Built in 1894, the Hesaraghatta lake situated in Bengaluru, which has supplied water to several parts of Bengaluru for over a century, is filled to the brim after a long interval of 28 years. Torrential rainfall in the Arkavathi river catchment area and around Nandi Hills has caused an increase in the reservoir’s inflow.
According to a report in the Times of India, the lake is only a foot away from its full capacity and may overflow any minute. The lake is said to have come to full capacity for the first time since 1994.
The lake, now over 128 years old and spread over 450 hectares, was built across the Arkavathi river. It was a part of the ‘Chamarajendra Water Works’ project devised by MC Hutchins, the then chief engineer of Mysuru, to meet the growing demand for potable water in Bengaluru.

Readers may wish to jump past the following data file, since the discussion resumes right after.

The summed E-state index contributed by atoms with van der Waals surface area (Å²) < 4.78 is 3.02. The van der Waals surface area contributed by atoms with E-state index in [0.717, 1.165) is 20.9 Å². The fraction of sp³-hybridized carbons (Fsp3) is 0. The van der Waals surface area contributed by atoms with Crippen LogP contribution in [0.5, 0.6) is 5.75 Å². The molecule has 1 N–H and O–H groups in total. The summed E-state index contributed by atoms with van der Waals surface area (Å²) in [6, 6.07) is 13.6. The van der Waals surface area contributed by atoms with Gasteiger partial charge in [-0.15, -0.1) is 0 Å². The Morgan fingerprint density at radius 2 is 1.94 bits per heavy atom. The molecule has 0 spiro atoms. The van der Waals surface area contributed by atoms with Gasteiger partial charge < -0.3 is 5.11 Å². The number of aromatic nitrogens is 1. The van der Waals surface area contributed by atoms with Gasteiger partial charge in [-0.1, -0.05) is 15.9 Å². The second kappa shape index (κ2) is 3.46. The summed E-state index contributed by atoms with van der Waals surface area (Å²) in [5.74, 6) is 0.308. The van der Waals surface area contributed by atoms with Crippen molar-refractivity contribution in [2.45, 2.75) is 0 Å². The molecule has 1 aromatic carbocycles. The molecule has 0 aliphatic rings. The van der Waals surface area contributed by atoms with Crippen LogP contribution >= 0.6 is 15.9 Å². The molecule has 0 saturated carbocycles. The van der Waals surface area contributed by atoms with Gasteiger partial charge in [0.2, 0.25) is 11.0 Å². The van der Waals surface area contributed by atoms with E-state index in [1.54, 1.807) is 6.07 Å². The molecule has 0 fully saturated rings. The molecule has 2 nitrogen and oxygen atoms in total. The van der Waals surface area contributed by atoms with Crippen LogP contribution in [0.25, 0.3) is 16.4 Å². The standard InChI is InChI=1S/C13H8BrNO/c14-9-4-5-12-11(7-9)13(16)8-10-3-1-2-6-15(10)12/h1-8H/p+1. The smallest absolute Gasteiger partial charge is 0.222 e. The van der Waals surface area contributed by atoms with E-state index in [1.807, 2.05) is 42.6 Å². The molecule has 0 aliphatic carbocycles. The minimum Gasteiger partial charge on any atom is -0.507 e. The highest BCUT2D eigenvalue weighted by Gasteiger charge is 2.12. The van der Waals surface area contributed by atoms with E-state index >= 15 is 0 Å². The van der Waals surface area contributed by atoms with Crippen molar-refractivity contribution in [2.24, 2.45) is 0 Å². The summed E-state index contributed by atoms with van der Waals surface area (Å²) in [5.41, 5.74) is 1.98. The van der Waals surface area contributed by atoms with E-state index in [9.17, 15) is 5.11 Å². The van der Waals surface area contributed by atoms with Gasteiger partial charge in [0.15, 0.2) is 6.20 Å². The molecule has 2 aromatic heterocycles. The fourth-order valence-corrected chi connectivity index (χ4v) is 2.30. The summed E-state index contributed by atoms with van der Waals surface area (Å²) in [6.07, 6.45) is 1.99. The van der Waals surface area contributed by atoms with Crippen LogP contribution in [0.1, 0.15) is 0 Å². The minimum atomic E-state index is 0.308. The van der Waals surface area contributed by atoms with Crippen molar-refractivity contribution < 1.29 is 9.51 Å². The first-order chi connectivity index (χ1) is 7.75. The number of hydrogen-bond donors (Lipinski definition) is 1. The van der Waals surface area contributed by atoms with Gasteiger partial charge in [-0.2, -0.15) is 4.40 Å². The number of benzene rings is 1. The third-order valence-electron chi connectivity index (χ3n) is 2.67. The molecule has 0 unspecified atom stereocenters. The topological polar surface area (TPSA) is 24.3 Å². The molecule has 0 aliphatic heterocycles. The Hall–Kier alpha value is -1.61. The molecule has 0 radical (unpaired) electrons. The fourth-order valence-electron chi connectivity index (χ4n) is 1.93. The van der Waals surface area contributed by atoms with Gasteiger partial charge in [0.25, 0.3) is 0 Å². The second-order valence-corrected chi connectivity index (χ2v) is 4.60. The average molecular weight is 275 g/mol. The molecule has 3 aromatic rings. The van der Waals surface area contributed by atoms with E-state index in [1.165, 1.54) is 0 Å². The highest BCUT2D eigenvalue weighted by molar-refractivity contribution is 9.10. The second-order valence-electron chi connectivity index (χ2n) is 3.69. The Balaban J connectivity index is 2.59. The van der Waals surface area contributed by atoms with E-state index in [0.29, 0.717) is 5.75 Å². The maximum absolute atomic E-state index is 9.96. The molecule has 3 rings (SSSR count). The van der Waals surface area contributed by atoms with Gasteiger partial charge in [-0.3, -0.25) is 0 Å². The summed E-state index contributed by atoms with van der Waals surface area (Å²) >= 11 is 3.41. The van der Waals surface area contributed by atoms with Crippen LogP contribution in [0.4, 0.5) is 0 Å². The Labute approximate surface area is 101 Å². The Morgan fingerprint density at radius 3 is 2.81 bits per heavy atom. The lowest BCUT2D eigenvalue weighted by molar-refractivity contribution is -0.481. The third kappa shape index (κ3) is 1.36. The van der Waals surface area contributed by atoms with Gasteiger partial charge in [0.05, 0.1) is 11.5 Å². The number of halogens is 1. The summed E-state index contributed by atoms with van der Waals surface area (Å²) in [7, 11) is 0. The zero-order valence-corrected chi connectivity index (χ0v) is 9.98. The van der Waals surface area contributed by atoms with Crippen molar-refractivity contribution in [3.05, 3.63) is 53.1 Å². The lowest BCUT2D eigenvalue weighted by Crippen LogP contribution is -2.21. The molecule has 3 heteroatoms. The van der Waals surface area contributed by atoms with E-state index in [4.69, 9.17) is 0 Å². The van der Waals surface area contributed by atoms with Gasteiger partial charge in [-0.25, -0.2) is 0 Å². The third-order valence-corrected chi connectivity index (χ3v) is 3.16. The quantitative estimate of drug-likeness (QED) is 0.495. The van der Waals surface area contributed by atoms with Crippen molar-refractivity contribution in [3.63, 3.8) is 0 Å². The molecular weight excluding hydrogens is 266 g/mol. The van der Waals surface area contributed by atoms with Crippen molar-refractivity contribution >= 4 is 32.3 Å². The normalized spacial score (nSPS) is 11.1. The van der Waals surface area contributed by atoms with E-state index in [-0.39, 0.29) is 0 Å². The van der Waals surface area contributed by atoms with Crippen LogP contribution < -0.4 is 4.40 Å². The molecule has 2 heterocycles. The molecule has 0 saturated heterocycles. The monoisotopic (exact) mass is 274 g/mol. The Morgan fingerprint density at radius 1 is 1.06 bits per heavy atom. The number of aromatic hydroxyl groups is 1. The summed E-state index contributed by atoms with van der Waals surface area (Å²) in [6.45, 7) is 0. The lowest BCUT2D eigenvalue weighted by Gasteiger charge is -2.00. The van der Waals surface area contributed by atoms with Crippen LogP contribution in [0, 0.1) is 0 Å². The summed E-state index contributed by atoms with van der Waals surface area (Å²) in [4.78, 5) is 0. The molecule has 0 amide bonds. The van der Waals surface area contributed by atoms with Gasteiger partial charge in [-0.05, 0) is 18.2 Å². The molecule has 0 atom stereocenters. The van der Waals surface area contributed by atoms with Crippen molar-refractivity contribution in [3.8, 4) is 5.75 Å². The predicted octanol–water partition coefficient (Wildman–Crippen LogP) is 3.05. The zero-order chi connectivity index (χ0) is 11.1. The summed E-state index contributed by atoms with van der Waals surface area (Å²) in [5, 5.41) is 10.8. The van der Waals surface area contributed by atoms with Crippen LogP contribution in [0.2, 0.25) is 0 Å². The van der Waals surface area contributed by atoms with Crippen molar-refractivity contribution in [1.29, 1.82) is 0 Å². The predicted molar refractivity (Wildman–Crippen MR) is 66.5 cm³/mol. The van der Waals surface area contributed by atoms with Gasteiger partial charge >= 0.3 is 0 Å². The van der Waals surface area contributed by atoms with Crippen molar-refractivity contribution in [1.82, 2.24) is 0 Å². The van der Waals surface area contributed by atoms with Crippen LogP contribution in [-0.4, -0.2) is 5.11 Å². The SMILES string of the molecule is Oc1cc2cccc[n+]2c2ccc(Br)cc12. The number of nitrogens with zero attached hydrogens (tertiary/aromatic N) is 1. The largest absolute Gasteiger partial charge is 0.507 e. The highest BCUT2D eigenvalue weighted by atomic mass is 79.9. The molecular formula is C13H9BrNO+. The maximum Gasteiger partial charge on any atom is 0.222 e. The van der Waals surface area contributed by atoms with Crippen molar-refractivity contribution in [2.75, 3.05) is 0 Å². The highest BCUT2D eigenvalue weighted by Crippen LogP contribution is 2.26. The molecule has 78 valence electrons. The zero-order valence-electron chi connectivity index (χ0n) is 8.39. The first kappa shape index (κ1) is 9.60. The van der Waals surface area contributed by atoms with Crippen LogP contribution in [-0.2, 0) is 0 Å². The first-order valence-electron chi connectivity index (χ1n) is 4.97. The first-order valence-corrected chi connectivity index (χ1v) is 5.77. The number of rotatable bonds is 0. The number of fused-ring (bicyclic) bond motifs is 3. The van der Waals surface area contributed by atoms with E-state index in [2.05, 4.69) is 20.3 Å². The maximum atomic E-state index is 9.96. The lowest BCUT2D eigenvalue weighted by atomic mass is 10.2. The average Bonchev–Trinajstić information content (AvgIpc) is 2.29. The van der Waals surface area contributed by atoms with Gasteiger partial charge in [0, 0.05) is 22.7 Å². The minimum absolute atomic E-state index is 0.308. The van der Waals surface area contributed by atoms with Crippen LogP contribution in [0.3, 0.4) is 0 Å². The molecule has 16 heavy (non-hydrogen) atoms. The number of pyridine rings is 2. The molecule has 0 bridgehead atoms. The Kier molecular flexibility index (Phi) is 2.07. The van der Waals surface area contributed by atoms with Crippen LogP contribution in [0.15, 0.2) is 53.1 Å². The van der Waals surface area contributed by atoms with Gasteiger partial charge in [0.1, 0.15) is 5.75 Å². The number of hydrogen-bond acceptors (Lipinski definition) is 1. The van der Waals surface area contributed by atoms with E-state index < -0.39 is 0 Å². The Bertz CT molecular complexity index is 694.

The lake began to lose its prominence and the inflow into the reservoir was affected by soil erosion, relentless sand and stone quarrying and degradation of the Arkavathi catchment area.
The reservoir has aqueducts built using bricks, lime and mortar that helped in getting water to places like Tarabanahalli where it would be purified and pumped to the city from the Soladevanahalli pumping station.
The lake was completely dry by 2010 and was even converted into grazing land by locals at one point.
Hesaraghatta’s spillway was designed by the chief engineer of Mysuru, Sir M Visvesvaraya. It is considered a unique spillway system in Karnataka with the 'volute siphon spillway' design comprising a vertical shaft in the form of inverted U-tubes.